MOT’s ‘blame the driver’ approach over LRT collision draws flak

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The Transport Ministry’s current approach of blaming the driver for the tragic accident involving two LRT trains on Monday has courted flak.

One of them is Ridza Abdoh Salleh, a former CEO of Prasarana Malaysia Bhd, who said stalled or “timed-out” trains had to be driven manually, but only on the instructions of the command centre.

The command centre would then pause automated train operations to allow manually driven trains to head to a “re-entry point” before safely being back on the track, he explained.

“The procedure is not rocket science or something secretive. It’s done almost every day. If they failed to perform this simple procedure, and this led to the accident, then we have to worry. There are more underlying issues.

“How on earth did the hostler drive the other way?” said Ridza, according to Free Malaysia Today.

Ridza was in the LRT business between 1998 and 2010. He was the CEO of Prasarana between 2003 and 2005.

The incident involved train 40 going on a test run at around 8pm heading south. Prior to arriving at the Kampung Baru station, it stalled, and the holster put the train in reverse.

Train 40 eventually collided with train 81, which was leaving the KLCC station and ferrying 213 passengers. Six passengers were left in critical condition.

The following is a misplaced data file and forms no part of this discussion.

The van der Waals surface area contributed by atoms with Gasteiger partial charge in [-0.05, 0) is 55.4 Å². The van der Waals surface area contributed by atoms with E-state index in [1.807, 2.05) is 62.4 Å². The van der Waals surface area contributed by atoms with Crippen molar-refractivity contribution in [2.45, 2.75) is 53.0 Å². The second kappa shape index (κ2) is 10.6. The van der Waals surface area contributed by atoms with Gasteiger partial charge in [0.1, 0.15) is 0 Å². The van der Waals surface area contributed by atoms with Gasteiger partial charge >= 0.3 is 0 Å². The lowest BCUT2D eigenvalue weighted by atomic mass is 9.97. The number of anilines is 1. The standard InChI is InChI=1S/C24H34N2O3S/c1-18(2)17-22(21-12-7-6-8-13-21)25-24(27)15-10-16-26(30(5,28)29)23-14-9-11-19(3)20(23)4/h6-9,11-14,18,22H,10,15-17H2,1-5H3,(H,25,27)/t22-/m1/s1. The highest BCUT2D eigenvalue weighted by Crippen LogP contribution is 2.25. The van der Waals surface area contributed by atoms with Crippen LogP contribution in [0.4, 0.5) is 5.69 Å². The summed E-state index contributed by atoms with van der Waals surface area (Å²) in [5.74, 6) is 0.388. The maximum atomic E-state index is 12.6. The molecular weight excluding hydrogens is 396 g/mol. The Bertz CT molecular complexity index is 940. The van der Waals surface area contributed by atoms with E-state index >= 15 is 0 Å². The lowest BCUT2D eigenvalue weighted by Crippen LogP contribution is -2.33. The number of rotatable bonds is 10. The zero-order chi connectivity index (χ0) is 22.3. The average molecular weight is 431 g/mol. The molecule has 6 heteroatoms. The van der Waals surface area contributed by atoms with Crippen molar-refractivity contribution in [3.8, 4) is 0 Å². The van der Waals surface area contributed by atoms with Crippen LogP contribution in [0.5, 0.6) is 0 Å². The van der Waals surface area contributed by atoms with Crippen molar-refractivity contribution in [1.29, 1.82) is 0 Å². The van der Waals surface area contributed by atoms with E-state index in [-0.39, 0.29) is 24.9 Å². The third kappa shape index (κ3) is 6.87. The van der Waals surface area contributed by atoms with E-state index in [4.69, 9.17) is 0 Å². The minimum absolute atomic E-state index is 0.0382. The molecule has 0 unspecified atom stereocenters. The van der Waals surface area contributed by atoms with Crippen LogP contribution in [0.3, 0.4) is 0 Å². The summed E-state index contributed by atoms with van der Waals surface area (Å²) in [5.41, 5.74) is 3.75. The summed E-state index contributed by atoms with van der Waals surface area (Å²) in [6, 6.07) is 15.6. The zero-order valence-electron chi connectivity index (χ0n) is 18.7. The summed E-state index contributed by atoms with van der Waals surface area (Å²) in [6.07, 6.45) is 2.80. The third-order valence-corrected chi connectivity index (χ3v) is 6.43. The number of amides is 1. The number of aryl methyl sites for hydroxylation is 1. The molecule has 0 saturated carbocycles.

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Yesterday, Transport Minister Wee Ka Siong said preliminary investigations showed the accident was caused by the “negligence” of the hostler.

Ridza said such catastrophic failure of the LRT system does not happen overnight.

“There are signals, like how our bodies develop symptoms when we’re sick. If we overlook these signs, then it can lead to catastrophic results.

“I don’t blame people for raising questions no matter how irrelevant they are. The accident has created concerns of uncontrolled magnitude,” he said.

Meanwhile, former transport minister special functions officer Chung Yi Fan said while it was possible that the hostler drove in the wrong direction, which has yet to be ascertained, the bigger question was why tests had to be run at 8pm.

Chung said industry parlance for that particular time was “revenue service hour” and his checks with industry experts indicated that testing on a live track during this period was unusual.

“Let me reiterate the question because it’s so crucial. Why conduct testing during service hours and who authorised it? Was Prasarana under pressure to bring certain train sets back into service?

“Pinning blame on a fall guy was the last thing that we should allow to happen. Get to the bottom of the matter and find out who is really the men or women in the driving seat.

“Without a complete overhaul in addressing systemic and organisational shortfall, we are bound to fail, again,” wrote Chung on his Facebook page last night. – Malaysiakini